Inequality is the most important aspect for understanding our society and its future. But inequality is not merely an issue of income or wealth.
Art and culture are the powerful manifests of inequality too. Capable of ‘effect change’, art and culture can change those who experience it and make difference to individuals and society.
The UK Labor government of 1997-2010 explicitly used art to lessen poverty, poor education and unemployment.
In the societies that recognise the ‘effect change’ of art, art is consumed (accessed) differently by different social groups. The better educated eight per cent of the population, who usually occupy middle and upper middle class positions, are the most culturally active: they attend 28 per cent of theatre and art exhibitions, and 44 per cent of music concerts.
An engagement in art becomes a marker of normality. They own paintings and libraries, they are art omnivores (accessing a breadth of cultural forms as opposed to having narrow, univourous, tastes), their children access high quality art education in school.
Belonging to the lowest social classes tends to be associated with never doing these things. Middle classes achieve status through taking up the arts. Art constructs social status.
Members of groups or societies that don’t recognise the ‘effect change’ of art and culture - and therefore put a low importance on art consumption - find art institutions little or no relevance to their lives, off-putting and elitist. They tend to be interested only in culture related to their own heritage. Significantly, in such societies, art is ‘irrelevant’ across all social groups, not only lower classes.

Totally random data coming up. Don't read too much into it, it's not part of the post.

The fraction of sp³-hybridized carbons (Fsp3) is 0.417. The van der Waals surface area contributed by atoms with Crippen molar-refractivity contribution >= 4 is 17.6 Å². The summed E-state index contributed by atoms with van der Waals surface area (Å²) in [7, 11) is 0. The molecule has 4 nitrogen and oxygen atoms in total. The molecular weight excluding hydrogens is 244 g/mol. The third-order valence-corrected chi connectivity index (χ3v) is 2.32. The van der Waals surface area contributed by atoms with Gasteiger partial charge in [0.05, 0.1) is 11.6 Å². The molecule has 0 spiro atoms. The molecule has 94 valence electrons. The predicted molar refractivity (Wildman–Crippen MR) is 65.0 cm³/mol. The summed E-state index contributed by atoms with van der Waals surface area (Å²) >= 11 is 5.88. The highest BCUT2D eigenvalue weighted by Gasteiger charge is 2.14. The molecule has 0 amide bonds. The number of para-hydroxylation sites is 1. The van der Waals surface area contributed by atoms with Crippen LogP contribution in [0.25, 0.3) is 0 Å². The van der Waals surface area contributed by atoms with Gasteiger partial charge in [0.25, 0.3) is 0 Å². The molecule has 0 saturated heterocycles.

I have met high-profile Kenyans who during their study at Harvard University in America never visited any of its numerous art galleries. As parents, they fail to support children’s art actives in school. Indeed, in Kenya art education is almost non-existent in both, private and state schools. Low participation in art contributes to marginalization and exclusion.
Inequalities in art consumption play out in inequalities in art production, that is, in the production of art that we consume and that shapes our society (TV, films, games, music and so on.
Recently in the UK, the prominence of private school artists caused a furore at an award, while the Oscars shortlist raised questions about gender and ethnicity exclusion.
‘Art had become profession for the affluent’ said artist Gary Hume, acknowledging that the creative industries are skewed towards white men of a higher social background producing art that celebrates their superiority and consumerism and undermines images of working class, women and races.
Art does not cause inequality, but there is an undeniable connection between how we value art and social inequality.
Alla is the founder of Mobile Art School In Kenya (MASK). Become the Patron of MASK to support art in Kenya.
For more information, contact Alla on firstname.lastname@example.org.
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